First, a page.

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Jason Perlow

Pampy's Creole Kitchen (N.O.)

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NOTE: This topic is part of the Eating New Orleans series.

Pampy's Creole Kitchen

2005 N. Broad St., 949-7970

Moderator Note: Pampy's was destroyed by flooding in September 2005, and Executive Chef Austin Leslie passed away several weeks later. It has not been determined whether Pampy's will be rebuilt.

Those of you familiar with our previous trip to New Orleans in 2003 no doubt have heard our praises of Austin Leslie, the genius behind the fried chicken and second-in-command at Jacques-imos.

Pableaux Johnson discusses Austin at length in the Jacques-imos entry in his new June 2005 book, Eating New Orleans, who's restaurant reccomendations we used as the basis for our trip this year. Unfortunately, Jack Leonardi and Austin parted ways in November of 2004, and the book was not updated in time.

In December, the 71-year old Austin quickly bounced back on his feet, and is now heading the kitchen at Pampy's, a swank Creole-Soul fusion eatery owned by Stan "Pampy" Barre', who was once the head of security for former New Orleans mayor Dutch Morial. We ate at Pampy's twice during our visit, the first a quick lunch with Upperline owner Joanne Clevenger, and the second via invitation from the man himself, who dazzled us with his generosity and his incredible skill as an accomplished Creole and Soul Food chef. The man definitely knows how to run a kitchen and his way around a skillet.

If Willie Mae's Scotch House is the ultimate expression in Soul Food minimalism, then Pampy's is the polar opposite -- here Soul Food and Creole cuisine, the culinary legacy of poor African-Americans in Louisiana is elevated to the highest of highs. If anyone ever thought that Austin Leslie was nothing but a glorified fry chef, they would be wrong -- dead wrong, as you can see from the photos of food we had at Pampy's here. This is a destination restaurant that should not be missed -- and if you have to drag yourself out of the French Quarter or downtown New Orleans to do it, then you damn well should.

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Pampy's Main Dining Room

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Mustard Greens

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Tomato / Onion / Crab salad

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Austin's fried chicken with Garlic/Parsley Persillade. Perhaps one of the best examples of fried chicken I have ever had.

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As you can see, it was real juicy inside.

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Seafood Okra Gumbo

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Fried Pork Chop with Red Beans, Smoked Pork and Rice

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A Trio of soups -- seafood okra gumbo, file gumbo, and crab/corn soup.

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Cajun-injected deep fried cornish hen. In many ways, we felt this was one of the best dishes of the evening.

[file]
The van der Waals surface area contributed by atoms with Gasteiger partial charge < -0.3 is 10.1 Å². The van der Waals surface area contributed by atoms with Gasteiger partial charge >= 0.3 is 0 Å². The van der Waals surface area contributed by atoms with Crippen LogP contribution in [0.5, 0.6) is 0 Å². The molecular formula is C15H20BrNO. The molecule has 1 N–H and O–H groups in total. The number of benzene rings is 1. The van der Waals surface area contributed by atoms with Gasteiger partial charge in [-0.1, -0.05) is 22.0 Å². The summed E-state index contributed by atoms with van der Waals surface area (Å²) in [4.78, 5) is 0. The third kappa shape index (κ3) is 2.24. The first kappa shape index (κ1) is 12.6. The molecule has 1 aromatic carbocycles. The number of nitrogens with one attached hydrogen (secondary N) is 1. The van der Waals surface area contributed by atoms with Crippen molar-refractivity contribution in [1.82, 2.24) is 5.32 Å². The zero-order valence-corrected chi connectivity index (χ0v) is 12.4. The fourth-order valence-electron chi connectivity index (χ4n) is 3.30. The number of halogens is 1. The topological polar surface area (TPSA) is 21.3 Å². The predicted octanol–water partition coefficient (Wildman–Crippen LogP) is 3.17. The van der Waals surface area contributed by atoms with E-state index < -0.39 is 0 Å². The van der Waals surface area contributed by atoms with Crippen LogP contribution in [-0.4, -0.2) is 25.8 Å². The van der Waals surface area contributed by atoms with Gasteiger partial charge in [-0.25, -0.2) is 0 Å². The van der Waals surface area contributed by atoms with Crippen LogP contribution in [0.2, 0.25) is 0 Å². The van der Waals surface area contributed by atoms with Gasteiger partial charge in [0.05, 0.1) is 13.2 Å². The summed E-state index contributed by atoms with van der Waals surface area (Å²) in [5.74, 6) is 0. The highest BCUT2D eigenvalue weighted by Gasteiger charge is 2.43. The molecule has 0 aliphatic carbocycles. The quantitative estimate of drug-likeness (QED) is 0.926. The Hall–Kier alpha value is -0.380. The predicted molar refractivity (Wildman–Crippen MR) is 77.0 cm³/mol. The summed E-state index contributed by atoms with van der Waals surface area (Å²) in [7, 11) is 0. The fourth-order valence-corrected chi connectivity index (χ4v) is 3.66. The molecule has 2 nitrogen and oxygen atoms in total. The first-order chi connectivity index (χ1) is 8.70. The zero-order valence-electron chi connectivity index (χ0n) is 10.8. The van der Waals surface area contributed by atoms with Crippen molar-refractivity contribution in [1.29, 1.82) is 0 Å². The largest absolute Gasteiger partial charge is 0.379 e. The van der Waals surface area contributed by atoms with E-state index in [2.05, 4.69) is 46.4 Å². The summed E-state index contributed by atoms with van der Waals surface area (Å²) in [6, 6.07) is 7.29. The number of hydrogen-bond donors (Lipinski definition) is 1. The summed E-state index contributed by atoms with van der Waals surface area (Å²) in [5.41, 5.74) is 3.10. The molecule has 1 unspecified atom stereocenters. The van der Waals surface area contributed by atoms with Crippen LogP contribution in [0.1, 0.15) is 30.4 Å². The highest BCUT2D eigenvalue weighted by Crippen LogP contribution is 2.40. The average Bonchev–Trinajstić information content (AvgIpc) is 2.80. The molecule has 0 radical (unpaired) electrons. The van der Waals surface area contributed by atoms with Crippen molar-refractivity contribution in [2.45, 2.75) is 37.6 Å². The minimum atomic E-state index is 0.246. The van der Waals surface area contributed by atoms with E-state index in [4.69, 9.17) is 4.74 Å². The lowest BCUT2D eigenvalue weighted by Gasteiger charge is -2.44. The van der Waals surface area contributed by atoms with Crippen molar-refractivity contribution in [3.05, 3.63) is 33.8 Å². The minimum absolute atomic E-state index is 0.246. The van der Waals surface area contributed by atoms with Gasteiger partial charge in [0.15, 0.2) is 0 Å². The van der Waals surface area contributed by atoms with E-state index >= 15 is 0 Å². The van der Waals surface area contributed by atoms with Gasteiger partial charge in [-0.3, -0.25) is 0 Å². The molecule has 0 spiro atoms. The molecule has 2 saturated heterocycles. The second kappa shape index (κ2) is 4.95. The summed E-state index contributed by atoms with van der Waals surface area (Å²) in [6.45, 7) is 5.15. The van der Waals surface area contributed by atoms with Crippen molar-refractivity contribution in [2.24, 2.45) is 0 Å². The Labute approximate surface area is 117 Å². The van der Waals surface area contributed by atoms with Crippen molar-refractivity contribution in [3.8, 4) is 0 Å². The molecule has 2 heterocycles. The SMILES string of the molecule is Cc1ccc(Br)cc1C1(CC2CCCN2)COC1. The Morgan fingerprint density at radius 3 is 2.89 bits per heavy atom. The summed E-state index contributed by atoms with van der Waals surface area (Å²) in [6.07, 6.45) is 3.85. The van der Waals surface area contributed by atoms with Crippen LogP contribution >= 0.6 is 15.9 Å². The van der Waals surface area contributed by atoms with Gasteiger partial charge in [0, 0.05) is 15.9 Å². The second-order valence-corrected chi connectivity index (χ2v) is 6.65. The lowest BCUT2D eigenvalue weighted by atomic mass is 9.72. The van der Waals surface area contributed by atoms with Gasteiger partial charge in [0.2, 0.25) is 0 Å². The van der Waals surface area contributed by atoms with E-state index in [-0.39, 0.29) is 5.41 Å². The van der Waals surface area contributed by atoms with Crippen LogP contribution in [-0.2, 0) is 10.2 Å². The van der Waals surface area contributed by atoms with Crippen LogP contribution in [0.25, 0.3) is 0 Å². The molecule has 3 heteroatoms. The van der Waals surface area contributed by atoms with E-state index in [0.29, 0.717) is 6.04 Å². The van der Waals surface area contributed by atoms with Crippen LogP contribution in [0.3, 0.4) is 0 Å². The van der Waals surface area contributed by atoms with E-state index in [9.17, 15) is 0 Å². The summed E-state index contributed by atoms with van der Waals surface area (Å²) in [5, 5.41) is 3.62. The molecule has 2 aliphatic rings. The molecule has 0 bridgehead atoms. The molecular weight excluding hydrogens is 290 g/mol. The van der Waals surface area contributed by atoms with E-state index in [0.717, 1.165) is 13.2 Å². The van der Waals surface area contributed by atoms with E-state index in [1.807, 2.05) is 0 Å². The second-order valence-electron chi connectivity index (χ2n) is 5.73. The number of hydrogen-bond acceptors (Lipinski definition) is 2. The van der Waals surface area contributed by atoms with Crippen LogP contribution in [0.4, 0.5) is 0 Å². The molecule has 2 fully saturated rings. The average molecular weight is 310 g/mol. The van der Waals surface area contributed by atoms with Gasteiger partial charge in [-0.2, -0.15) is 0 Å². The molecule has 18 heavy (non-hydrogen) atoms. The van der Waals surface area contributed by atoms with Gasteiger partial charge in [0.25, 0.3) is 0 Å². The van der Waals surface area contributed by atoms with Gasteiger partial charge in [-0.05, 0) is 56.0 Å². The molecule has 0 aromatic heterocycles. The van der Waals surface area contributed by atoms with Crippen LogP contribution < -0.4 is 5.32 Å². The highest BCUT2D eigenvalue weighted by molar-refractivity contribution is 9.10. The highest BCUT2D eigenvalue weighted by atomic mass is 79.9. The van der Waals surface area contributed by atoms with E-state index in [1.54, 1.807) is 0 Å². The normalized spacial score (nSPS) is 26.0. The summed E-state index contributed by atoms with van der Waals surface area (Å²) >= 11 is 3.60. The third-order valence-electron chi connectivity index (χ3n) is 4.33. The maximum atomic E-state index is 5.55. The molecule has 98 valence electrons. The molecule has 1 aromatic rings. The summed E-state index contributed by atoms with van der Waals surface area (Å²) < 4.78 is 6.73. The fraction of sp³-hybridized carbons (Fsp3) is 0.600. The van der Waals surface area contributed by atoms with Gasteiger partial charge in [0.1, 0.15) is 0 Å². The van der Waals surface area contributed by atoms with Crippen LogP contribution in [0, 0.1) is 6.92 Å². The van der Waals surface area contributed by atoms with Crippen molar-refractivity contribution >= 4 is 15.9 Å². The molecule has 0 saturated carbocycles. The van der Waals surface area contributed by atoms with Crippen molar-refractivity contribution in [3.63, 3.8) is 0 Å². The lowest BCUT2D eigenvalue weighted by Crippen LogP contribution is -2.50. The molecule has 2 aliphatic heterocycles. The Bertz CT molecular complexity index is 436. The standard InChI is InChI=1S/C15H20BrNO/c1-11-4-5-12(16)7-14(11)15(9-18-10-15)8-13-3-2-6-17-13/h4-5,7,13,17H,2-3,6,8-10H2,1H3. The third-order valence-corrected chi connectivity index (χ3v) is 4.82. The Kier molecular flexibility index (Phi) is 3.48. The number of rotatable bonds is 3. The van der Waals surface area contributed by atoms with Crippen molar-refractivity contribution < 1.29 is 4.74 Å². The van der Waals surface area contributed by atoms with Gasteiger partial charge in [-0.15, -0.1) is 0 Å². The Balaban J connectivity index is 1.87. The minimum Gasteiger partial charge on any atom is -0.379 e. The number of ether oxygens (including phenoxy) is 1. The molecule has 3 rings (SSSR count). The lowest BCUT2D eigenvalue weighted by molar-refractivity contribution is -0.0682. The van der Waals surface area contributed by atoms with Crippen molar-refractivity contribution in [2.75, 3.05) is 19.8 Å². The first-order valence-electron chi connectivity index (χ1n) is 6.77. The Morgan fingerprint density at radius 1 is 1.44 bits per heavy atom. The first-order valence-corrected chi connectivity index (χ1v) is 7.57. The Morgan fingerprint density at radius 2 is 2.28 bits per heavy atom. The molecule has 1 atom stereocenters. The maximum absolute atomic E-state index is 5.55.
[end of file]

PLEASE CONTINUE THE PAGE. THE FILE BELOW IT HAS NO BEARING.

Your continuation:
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Buffalo Shrimp with habaneros. HOT!

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BBQ Shrimp -- a creole and New Orleans classic. These were outstanding.

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I am not joking when I say these are the most amazing cornbread muffins I have ever had in my life.

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Stuffed Speckled Gulf Trout Meuniere

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Stuffed Peppers

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Bread pudding with a vanilla/sugar/bourbon sauce. Fantastic.

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Cornbread just out of the oven

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BBQ shrimp, in the pan

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Pepper crusted Filet Mignon getting a nice sear

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The secret to Austin's fried chicken -- NEVER BEEN FROZEN CHICKEN

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Finishing touches at the Salad and Dessert station.

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The "Godfather of Fried Chicken" himself

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From Terry Barre' via email:

We are all fine. we made it out.  The restarunt is gone, but we will try to rebuild when they let us in. Thaks for asking.

terry and stan

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Chef Austin Leslie has passed away:

Austin Leslie (New Orleans Times Picayune)

Chef Austin Leslie, the internationally recognized face of “Creole Soul” food who’s cooking underscored the debt New Orleans cuisine owes the African-American kitchen, died this morning in Atlanta, where he and his wife evacuated after Hurricane Katrina.

Edited by Jason Perlow (log)

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Chef Austin Leslie has passed away:

Austin Leslie (New Orleans Times Picayune)

Chef Austin Leslie, the internationally recognized face of “Creole Soul” food who’s cooking underscored the debt New Orleans cuisine owes the African-American kitchen, died this morning in Atlanta, where he and his wife evacuated after Hurricane Katrina.

Oh MAN!!!! 2005 is turning out to be a BAD year !!!

What a GREAT loss !

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the 1st post katrina jazz funeral has been held in Chief Austin Leslie's honor.. There are a few pictures at NOLA.com

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I was in NOLA this weekend and drove by Pampy's.

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I'm curious as to just how wrecked it actually is inside? Maybe the place is salvageable?

As to who would carry on in place of Austin is another matter entirely.

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I'm curious as to just how wrecked it actually is inside? Maybe the place is salvageable?

As to who would carry on in place of Austin is another matter entirely.

Looks like the water came about 3 feet. High water mark is about even with the trim on the siding dividing the green from the beige.